In an exclusive interview to SAFETY4SEA, Dr. Heike Deggim, Director, Maritime Safety Division, IMO, says that smart ships will change fundamentally ship operations and highlights that human element remains on top of IMO’s agenda. In that regard, STCW Convention and Code is under review to keep training requirements up-to-date while MLC will take into account lessons learned during the pandemic to ensure seafarers welfare under critical conditions.
As we are witnessing increased digitalization, which will be the basis for significant cost savings and increased efficiency, collaboration and cooperation, as we have seen during the pandemic, needs to continue. ‘’Engaging all stakeholders together and listening to seafarers is vital’’, stresses Dr. Deggim.
SAFETY4SEA: From your perspective, what are the key challenges that the maritime industry is currently facing?
Heike Deggim: Digitalization, decarbonization and automation.
S4S: What are the top priorities in your agenda with regards to safety for the next five years?
H.D.: IMO’s measures cover all aspects of international shipping – including ship design, construction, equipment, manning, operation and disposal – to ensure that this vital sector becomes progressively more efficient, environmentally sound, energy efficient, secure – and safe. The agenda develops in response to changes in technology, response to accidents and developments in shipping but also public expectations for low or even zero emissions. In the next five years, we will see the development of a Code for Maritime Autonomous Surface Ships.
Smart ships will change fundamentally change the way ships are operating. We will continue to look at fuel oil safety and the safety of alternative low and zero-carbon fuels. A major piece of work is the forthcoming comprehensive review of the STCW Convention and Code, to keep the training requirements up-to-date with evolving technology and environmental needs. The human element in general needs to be taken into account when changing the way shipping works. The COVID-19 pandemic in particular showed us just how essential seafarers are – they are key workers. We are working closely with our colleagues in the International Labour Organization (ILO) in a joint working group to address seafarer issues – including a specific remit to address bullying and harassment, including sexual harassment, on board ships.
S4S: How will the current critical issues evolve in the coming years from your perspective? Where should maritime stakeholders focus on to face all challenges?
H.D.: The pace of development will be different for different issues. Digitalization and automation are the pre-cursors for smarter and at the same time greener shipping. Increased digitalization will be the basis for significant cost savings and at the same time increase ships’ efficiency. Other developments, like fully autonomous shipping, will move at a slower pace. Again, the pandemic helped us on the way, showcasing the importance of digitalization to enable remote operations in many areas, including audits, surveys, certification and training. Collaboration is key. We need to ensure all stakeholders’ voices are heard. IMO has a system for international organizations to participate as observers in all our meetings, as NGOs with consultative status, directly influencing the decisions taken at IMO.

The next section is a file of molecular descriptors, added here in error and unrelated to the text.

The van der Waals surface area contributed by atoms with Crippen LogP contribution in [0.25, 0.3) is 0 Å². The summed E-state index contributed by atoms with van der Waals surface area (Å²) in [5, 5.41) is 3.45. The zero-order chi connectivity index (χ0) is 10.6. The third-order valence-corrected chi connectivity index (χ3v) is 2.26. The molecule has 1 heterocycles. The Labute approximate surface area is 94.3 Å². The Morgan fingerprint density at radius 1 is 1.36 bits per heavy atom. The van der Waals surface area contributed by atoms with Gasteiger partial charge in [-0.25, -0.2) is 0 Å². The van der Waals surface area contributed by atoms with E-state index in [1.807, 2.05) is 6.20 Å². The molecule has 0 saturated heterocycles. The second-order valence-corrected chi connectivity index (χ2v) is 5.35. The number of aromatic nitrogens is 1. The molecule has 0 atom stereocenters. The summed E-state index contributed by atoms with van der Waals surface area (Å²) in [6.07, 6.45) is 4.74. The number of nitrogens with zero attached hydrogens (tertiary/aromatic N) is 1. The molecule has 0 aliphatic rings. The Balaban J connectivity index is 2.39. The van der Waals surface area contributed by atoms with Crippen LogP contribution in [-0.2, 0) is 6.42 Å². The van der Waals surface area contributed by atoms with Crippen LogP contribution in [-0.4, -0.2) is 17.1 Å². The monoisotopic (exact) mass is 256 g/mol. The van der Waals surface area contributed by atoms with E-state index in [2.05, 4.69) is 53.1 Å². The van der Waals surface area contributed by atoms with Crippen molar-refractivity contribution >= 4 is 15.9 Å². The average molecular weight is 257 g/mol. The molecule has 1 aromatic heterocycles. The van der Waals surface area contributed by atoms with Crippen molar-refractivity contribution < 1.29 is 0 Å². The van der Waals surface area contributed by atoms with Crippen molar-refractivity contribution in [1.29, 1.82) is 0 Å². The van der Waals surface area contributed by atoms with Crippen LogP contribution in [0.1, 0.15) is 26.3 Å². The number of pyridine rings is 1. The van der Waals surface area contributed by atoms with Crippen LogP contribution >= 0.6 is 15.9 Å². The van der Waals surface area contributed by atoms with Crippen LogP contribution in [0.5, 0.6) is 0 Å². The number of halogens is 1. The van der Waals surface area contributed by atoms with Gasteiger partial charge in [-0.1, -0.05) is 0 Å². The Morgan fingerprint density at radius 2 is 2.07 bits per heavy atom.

S4S: What are the key actions that will make a step change in industry’s performance across a zero-accident maritime industry?
H.D.: Casualty reporting and casualty investigation are crucial. We need to know why an accident occurs and what its root causes are. This will then help us to decide whether any changes need to be made to the regulatory regime or whether it is more about the proper implementation of existing measures – and what do we need to focus on to ensure measures are properly enforced. Having said that, it is a fact that the human factor plays an important role in almost all accidents, leading to the conclusion that while a zero-accident maritime industry is a noble objective, and one we can certainly work towards, we need to be realistic: in the real world it will not be achievable and the same applies to any other industry.
S4S: From your perspective, how should industry stakeholders work to improve crew welfare and foster seafarers’ resilience?
H.D.: The collaboration and cooperation between international organizations like IMO, NGOs, the shipping industry and social partners we have seen during the pandemic needs to continue. Engaging all stakeholders together and listening to seafarers. The MLC needs to be reviewed, taking into account the lessons learned in recent years, especially during the pandemic, to ensure seafarers welfare, including under critical conditions. This is currently under way and IMO is working closely with ILO to address issues that emerged during the pandemic, like crew change problems, access to medical care and vaccinations, increased cases of abandonment, etc. Key worker status for seafarers and other marine personnel needs to be internationally recognized by all governments and the necessary actions need to be taken to enable them to carry out their work, thereby ensuring the continuous functioning of global supply chains.
S4S: What lessons has the industry learned with the pandemic? Where should we improve for a future crisis situation?